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Abbeville Coat of Arms
Abbeville (France)
Semper fidelis
region Hauts-de-France
Department Somme
Arrondissement Abbeville ( sub-prefecture )
Canton Abbeville-1 (main town)
Abbeville-2 (main town)
Community association Baie de Somme
Coordinates 50 ° 6 ′  N , 1 ° 50 ′  E Coordinates: 50 ° 6 ′  N , 1 ° 50 ′  E
height 2-76 m
surface 26.42 km 2
Residents 22,946 (January 1, 2017)
Population density 869 inhabitants / km 2
Post Code 80100
INSEE code

The Abbeville Belfry

Abbeville [ abvil ] (German "City of Abbot"; Dutch Abbekerke ) is a French municipality with 22,946 inhabitants (at January 1, 2017) in the department of Somme in the region of Hauts-de-France . It is the district capital ( sous-préfecture ) of the arrondissement of the same name . The inhabitants are called Abbevillois .


The city is located on the Somme about twelve kilometers southeast of the Baie de Somme , through which the river flows into the English Channel . The departmental capital Amiens is about 45 km upstream, far inland; therefore Abbeville is considered the center of the maritime Picardy .


Early and ancient times

Paleolithic hand axes discovered by the French amateur archaeologist Jacques Boucher de Perthes in the Moulin Quignon near Abbeville in the 1830s prove that Homo heidelbergensis settled this place more than 650,000 years ago. Little traces of Roman settlement were found in Abbeville, such as a Roman cellar under Notre Dame de Châtel, which suggest that the place was possibly inhabited since the 3rd century.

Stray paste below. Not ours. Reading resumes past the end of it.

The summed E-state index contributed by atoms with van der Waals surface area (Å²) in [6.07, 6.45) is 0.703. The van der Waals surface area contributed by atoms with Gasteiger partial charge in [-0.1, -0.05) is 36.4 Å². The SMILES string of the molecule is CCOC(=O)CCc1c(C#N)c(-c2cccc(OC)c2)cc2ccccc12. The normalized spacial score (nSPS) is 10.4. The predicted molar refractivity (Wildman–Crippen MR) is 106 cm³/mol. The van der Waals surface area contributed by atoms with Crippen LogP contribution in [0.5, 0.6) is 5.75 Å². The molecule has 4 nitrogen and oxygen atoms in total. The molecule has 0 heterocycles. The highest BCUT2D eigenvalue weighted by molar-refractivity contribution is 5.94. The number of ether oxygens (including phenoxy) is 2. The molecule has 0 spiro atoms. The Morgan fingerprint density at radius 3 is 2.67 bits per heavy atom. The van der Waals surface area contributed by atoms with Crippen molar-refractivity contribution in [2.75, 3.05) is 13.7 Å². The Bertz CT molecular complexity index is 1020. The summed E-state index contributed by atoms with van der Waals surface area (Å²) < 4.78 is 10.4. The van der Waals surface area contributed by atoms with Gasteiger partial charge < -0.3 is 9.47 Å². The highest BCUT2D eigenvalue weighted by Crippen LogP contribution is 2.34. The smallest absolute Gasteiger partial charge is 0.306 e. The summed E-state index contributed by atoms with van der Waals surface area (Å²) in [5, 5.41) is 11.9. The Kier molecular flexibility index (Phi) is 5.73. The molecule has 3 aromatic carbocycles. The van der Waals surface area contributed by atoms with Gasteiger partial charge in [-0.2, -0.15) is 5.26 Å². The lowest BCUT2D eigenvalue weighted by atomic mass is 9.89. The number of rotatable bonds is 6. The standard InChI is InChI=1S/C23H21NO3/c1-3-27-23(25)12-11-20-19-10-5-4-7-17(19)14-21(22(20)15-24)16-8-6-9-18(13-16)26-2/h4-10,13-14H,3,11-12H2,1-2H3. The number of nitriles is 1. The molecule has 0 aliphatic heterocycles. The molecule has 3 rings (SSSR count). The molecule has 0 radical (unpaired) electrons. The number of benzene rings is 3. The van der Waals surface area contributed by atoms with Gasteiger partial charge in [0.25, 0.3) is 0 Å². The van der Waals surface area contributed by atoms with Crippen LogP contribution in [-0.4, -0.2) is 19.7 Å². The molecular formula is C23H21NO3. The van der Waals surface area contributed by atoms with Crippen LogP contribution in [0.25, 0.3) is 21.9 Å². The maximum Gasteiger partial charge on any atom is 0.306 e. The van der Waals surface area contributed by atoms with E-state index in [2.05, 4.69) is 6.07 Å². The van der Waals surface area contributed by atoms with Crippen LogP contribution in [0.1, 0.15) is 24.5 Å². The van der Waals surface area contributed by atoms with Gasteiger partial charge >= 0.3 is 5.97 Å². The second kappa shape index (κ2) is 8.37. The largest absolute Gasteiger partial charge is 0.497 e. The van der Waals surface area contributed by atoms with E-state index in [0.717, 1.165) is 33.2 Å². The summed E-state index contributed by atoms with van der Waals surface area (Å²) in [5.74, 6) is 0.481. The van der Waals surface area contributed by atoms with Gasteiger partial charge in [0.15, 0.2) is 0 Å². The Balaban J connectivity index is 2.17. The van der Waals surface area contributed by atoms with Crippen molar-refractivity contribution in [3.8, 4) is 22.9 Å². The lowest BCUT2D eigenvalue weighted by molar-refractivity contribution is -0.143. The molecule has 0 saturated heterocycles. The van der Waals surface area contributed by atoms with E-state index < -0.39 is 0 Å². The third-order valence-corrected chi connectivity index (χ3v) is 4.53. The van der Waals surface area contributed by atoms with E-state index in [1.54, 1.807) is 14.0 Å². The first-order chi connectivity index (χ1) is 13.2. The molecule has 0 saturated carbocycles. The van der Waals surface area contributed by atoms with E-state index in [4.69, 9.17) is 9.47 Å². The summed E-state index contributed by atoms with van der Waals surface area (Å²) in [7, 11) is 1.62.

Early and High Middle Ages

St. Vulfran Collegiate Church

As one of 13 market towns under the rule of the Abbey of Saint-Riquier , Abbeville, then called Abbatis villa in Latin, appears for the first time in the year 831 in the Chronique de l'abbaye de Saint-Riquier , which was published by the cleric Hariulf d'Oudenbourg in the early 12th century . Century was written. At that time, a Vogt already resided in a small castle in the village. Even so, Abbeville was evidently insignificant at the time; the Normans occupied namely 845 to 861 to continue down river town of Grand-Laviers . Hugo Capet had Abbeville expanded into a fortress in 990, which should secure the mouth of the Somme. He dug ditches around the city wall and handed the place over to his follower Hugo, who lived in Montreuil . He was married to Hugo Capet's daughter Gisela and also received advocatia through Saint-Riquier. Hugo's son Enguerrand I assumed the title of Count of Ponthieu and Abbeville became the main town of this county.